Streams To The Rythym: Twitch Licenses 500 Songs

The glory days are over: no more hosting a private disco on your video stream. No sir, you may not show the world what it’s like to play Animal Crossing with a Rammstein soundtrack. What you can now do, however, is soundtrack your Twitch blathering with one or some of 500 songs they’ve acquired usage rights for. None of them are songs you’ll ever hear the postman whistling, naturally, but a start is a start.

I don’t doubt that, eventually, either YouTube or Twitch will broker a deal with Big Music which enables access to a Spotify-sized catalogue (I guess YouTube has the edge there, given Google already has its own Spotify rival in Play Music), but that’s an extremely big ship to turn and the mind boggles at how the revenue-sharing would work.

In the meantime, Twitch has a few record labels on side, including Skrillex’s OWSLA, Dim Mak, Monstercat and Spinnin Records. Bangin’… choons? Come on, I don’t know about these things, I’m a dad now.

All 500 songs are free to use for any Twitch user, reports Doubtless more will turn up in time, but while the current crop aren’t exactly party favourites, I guess it beats silence or risking a half hour muting for getting caught using unlicensed stuff.


  1. Core says:

    I hope they got the rights to play Darude Sandstorm or there will be a riot.

    • honuk says:

      I just immediately assumed that was the first song on the list

  2. Lacessit says:

    Your postman whistles Rammstein?


    Real gamers use the Lemmings soundtrack.

  4. P.Funk says:

    So… what happens if I stream a GTA game with the radio playing?

    • Pantalaimon says:

      When the video gets archived on your channel, portions of the audio will be liberally muted. Unless of course the radio is playing things on the sanctioned list (but probably also those parts too, such is the technology).

      The system they use for detection is still hap-hazard to the point where people who’ve created and approved their music to be available for streaming get flagged for it, and the system likes to incorrectly detect background ambient sounds in games as music and mute videos because of that.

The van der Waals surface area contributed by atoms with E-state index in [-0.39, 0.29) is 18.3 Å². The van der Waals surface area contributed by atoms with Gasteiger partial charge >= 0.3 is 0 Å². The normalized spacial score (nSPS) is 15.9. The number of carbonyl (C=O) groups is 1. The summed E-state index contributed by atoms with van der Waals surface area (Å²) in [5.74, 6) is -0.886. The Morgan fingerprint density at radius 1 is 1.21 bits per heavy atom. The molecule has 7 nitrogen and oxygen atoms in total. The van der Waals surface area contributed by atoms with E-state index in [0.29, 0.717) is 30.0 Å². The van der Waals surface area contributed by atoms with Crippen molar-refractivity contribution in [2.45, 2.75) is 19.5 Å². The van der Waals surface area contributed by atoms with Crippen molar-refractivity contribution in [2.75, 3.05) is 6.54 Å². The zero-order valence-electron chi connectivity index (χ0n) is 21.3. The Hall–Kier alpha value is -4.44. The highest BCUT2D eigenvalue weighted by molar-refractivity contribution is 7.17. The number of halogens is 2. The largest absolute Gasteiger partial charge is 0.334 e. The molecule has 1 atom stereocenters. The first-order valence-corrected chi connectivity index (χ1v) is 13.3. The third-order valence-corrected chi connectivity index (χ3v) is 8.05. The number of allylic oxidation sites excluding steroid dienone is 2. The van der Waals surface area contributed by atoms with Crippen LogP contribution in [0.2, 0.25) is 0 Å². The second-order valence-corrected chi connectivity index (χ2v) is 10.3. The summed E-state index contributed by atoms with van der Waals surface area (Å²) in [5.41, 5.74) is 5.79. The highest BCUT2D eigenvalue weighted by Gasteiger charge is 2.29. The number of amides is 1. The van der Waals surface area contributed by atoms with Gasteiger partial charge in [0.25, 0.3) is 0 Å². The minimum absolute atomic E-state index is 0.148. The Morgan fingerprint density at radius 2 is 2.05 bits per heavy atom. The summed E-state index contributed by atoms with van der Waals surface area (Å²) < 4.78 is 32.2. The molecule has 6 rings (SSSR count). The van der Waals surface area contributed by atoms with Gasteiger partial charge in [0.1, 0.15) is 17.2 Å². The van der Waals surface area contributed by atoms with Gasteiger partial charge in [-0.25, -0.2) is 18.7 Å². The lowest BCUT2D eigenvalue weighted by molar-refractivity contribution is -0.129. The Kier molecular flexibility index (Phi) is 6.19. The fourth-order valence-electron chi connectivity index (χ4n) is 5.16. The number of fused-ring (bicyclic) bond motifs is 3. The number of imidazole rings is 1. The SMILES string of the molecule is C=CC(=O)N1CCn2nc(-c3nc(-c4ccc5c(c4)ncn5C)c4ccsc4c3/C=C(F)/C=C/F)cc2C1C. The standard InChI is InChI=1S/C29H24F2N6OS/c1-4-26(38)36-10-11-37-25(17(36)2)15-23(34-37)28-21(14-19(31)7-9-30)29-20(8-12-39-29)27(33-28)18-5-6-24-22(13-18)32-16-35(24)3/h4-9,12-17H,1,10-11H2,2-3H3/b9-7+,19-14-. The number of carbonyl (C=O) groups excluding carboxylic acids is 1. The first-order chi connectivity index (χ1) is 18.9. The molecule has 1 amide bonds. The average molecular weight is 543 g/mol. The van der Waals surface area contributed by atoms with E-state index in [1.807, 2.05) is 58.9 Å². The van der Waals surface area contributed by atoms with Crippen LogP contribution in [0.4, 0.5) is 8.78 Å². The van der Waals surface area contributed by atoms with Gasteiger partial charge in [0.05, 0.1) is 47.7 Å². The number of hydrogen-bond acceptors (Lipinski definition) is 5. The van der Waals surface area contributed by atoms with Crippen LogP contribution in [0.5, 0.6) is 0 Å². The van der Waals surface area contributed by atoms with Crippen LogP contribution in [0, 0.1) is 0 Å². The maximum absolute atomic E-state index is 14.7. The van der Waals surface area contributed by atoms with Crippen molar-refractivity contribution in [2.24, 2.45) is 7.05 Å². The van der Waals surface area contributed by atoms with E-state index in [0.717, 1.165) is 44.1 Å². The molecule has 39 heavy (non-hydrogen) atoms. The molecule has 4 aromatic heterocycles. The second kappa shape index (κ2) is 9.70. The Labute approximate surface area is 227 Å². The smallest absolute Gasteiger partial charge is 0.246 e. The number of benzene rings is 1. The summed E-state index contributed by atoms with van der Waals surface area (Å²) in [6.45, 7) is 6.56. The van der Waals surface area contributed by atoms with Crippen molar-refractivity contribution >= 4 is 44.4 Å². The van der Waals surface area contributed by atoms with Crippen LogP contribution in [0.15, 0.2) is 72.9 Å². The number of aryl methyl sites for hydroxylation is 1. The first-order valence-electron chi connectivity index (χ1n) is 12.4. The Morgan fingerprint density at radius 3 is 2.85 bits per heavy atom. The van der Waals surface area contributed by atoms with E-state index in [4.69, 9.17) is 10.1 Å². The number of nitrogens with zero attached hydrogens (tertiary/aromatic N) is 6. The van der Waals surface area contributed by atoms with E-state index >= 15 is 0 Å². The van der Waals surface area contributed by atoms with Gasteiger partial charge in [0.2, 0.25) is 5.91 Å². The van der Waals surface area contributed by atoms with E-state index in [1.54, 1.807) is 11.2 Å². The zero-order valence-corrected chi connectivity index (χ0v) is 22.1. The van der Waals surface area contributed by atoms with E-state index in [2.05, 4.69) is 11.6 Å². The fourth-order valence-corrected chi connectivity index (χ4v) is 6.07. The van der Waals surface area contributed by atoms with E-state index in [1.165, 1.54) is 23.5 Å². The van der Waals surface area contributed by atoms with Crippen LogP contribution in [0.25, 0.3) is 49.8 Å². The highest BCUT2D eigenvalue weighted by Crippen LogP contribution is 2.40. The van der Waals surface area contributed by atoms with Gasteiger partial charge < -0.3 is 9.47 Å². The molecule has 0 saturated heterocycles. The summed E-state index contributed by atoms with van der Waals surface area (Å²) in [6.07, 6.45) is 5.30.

• P.Funk says:

        How bad is it? Like if I strum a chord progression vaguely similar to a Springsteen song will it shit can my audio?

  5. Pantalaimon says:

    As much as I think this is the correct first step for Twitch to take, there should really just be a wider discussion about why copyright holders are always the ones lagging behind the rest of society, when it comes to how their media is consumed. Ten years from now, sure, every song on the planet is in some database and its all licensed and you can play it on your stream, and maybe they take a % of ad revenue if advertising is still a thing, and you’ve partnered your stream. Streaming is a force of nature and this will happen sooner or later with absolute certainty.

    So why do we always have to go through an incredibly wearisome, tetchy teething process? Why can’t these huge companies hire people who understand that if they let consumers listen to their stuff how they want, the consumers will respond favourably, and if they don’t, the consumers will become unresponsive until they do?

    I mean, you know, you might think that publishers would quite like the idea of their artists being exposed to potential audiences of 10,000s of viewers, 24/7, without any effort on their part. Streams are currently a massive part of exposing people to music they would never otherwise listen to. This is the new frontier, hurry up and get with the times! etc